Monday, January 15, 2018

December 2017 CPI

Here are the latest inflation numbers.  We continue in the holding pattern that has been in place for 9 months.  Shelter inflation above 3% and core inflation minus shelter at about 0.7%.

Recent inflation expectations and interest rates have ticked up slightly, but they seem to be in a long term holding pattern too.

Credit seems to be flat or growing very slightly.

So, the very slow motion process continues, and I suppose it is possible that there is enough momentum to stay ahead of rising policy rates for a while.  But, the long end of the curve seems pretty stuck, and I am still watching for the bearish signal of long term yields declining as short to rates rise.

It's all going very slowly - slowly enough that homebuilder stocks have managed to have a decent year.  A long position in long term bonds hasn't done so bad either, and the combination of the two still seems like a reasonable combination to me.  Homebuilders have growth potential if credit markets can grow again, and should also be defensive since the shortage of homes continues to build.  Although, in current terms, I'm not sure there is much of a discount in that sector any more.  Long term yields will eventually fall, and in the off chance that the economy can remain in front of the Fed tractor beam, losses would likely be countered by gains in homebuilder stocks.  This is all the more so because I think we are unlikely to see strong growth without a rejuvenation in mortgage borrowing, which would coincide with rising prices and starts.  But, I think there is a consensus of the damned to prevent that from happening.  So, I continue to be moderately bearish, although I expect my patience will continue to be tried on this issue.

PS: Zillow showed rent inflation subsiding earlier last year, but possibly starting to recover again in December.  With the persistent shortage of housing, I think rent inflation is generally a signal of demand.  When it drops, it will be bearish.  There is chatter about "oversupply" in the Closed Access cities.  It is true that those cities and only a few others have new supply coming on at near the rates of 2005, and according to Zillow, Closed Access rent inflation is currently moderate.  But, in 2005 those cities, collectively, had net domestic migration outflow rates of something like 1.5% of their populations.  A lack of demand, which in this case will be a lack of money or credit, will look like oversupply, and will lead to calls for more contraction of demand in order to pull back building, which will make it appear as if overbuilding caused the contraction.  That will seem to prove that the Fed still needs to tighten earlier in order to stop all of these bubbles.


  1. CPI sans rent at 0.7%. A measurement error from zero. Unit labor costs falling.

  2. What level of housing starts would you consider appropriate to bringing down housing costs? I notice that now we're at about 1.3 million starts per year. I think the housing stock is about 135 million, so I suppose we're in the neighborhood of 1% growth per year. Of course, it's also true that new housing is larger than it used to be, so in terms of square feet added the growth is probably faster. Here is a little chart I made:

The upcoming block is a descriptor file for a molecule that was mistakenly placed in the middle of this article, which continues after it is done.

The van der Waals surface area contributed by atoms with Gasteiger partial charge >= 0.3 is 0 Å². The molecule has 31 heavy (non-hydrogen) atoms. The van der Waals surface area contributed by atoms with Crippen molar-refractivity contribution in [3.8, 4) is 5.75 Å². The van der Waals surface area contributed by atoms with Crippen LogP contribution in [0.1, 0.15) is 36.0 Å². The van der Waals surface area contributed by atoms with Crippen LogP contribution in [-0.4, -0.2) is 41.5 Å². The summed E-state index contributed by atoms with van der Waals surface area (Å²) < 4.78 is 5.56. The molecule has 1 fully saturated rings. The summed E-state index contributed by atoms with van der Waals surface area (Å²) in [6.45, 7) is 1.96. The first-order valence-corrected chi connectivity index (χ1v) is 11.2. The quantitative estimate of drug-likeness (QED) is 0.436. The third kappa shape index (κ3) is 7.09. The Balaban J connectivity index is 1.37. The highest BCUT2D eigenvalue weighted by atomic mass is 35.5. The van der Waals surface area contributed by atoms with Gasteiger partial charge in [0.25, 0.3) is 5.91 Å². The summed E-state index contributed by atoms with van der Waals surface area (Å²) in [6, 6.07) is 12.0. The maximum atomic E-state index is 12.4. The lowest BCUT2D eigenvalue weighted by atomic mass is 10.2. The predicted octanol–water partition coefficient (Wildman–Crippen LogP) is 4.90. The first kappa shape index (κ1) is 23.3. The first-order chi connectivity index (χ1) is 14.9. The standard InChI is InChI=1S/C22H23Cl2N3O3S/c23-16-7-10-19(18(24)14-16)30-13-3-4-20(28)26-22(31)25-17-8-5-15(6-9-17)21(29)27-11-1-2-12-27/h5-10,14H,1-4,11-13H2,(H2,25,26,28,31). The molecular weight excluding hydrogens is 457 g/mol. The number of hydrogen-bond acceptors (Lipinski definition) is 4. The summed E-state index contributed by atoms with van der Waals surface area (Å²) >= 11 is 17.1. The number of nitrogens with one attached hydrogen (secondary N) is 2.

I am wondering what would impact housing averages (not welfare) more: building more in closed access or open access cities. Closed access cities have more room to fall, but units there are on average more expensive.

    Keep up the good work!

    1. I was just at a presentation this morning where 1.5 million was the level purported to be neutral. That seems about right to me. If we settle at a new regime, where fewer households can be buyers, then residential investment will probably be lower going forward, and if the mortgage market is opened up to middle class and young borrowers on the margin again, then I think the market could demand 2 million units per year for many years. In the meantime, it could be that rent inflation would subside somewhat around the 1.5 million level, but the market is strange now because of the shifting equilibrium. I think rents in general are high now because many households live in homes that reflect housing demand of the previous credit market regime, which have a higher market value than the house they would live in under the current regime. So, demand is sort of inflated. I think that eventually, the new regime will be reflected in lower housing consumption, and rents would decline as a percentage of incomes in any case back to long term norms in Open Access cities.

      In a healthy market today, I would like to see building at 2 million units or more and rent inflation well below general inflation. That would reflect a true return to affordability in the Open Access areas.

      On your graph, I think accounting for the over 65 years group would be important, but it doesn't look like there is an easy way to do that at Fred.

      Thanks for the input!

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